The part of this plant used in the kitchen are the globose flower heads, 5-10 centimeters wide,
with numerous rows of hard and fleshy bracts (not to be confused with the leaves,
present on the stem and inedible) which contain very small flowers (flosculi) protected by a hair commonly called beard.
The flower heads are collected before they bloom.
Artichokes are available several months a year, ie between February and spring and from October and throughout the winter.
February is the most representative month as it straddles the two periods and is a prelude to the tender spring productions.
They can be classified into two groups: Thorny or unarmed, ie without thorns.
The prickly ones are of particular value, which can also be eaten raw. The new ones,
properly cleaned from the hardest bracts and 4 from the tips, are entirely edible as they have no internal beard.
The best known and most valuable varieties are: the Sardinian artichoke,
with an elongated conical shape with purple bracts at the edges and in the center; the Ligurian artichoke (Albenga),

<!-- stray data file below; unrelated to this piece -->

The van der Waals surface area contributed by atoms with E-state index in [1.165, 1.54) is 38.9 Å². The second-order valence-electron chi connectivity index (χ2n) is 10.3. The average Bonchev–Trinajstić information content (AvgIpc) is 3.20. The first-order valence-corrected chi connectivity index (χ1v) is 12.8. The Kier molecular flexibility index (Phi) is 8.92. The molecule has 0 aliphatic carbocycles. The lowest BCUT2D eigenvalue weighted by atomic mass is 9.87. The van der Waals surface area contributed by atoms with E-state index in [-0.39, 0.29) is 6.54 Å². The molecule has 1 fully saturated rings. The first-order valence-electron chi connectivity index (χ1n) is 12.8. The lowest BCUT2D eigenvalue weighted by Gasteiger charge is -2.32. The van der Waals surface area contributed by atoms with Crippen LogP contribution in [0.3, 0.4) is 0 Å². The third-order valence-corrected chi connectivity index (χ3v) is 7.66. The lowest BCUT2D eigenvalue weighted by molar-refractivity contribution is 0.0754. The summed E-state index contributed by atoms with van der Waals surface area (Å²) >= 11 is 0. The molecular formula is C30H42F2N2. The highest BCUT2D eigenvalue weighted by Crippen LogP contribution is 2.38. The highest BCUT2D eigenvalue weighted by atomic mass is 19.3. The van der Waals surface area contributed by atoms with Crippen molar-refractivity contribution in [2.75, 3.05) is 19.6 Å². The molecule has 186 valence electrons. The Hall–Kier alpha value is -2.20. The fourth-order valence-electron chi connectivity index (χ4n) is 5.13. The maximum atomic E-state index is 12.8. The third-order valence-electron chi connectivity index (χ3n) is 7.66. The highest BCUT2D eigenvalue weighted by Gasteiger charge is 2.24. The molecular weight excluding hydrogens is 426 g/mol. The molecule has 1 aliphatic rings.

with a shape and color similar to the Sardinian one; the violet artichoke from Palermo, large and elongated with green bracts.
Unarmed artichokes are generally eaten cooked. The bottoms are obtained from the larger varieties, that is,
the tender and fleshy bases without bracts and beards:
the fund is the most valuable part and finds numerous uses in the kitchen.
The most common unarmed artichokes in Italy are: the artichoke of Rome or Romanesco,
also called mammola, round, large, with a particularly fleshy base; the Empoli artichoke, of large caliber,
with an almost cylindrical shape; the Tuscan violet, with an ovoid shape; the Catania artichoke, ovoid and elongated.
They must be cleaned by removing the hardest leaves and, if they are thorny, the tips.
In the preparation it is necessary to consider the difference between the cooking time
of the stem and that of the flower heads, which are much more leathery. Therefore artichokes
should be cooked with the stem facing upwards and with the head totally immersed in water.
In this way the stem steamed and the flower head boiled.
Raw or cooked, these vegetables lend themselves to various preparations.
They can be boiled, fried in wedges or stewed (all), or fried whole
in the Jewish style or cooked in the Roman style (unarmed).
The new spiny ones are the most suitable to be served in pinzimonio,
in salads and as a garnish of carpaccio.
To cook the bottoms only, proceed by carefully cleaning the base of the raw artichoke,
removing all the parts, leveling and adjusting the upper edge as well. However,
the beard is left behind, which is easier to remove after cooking.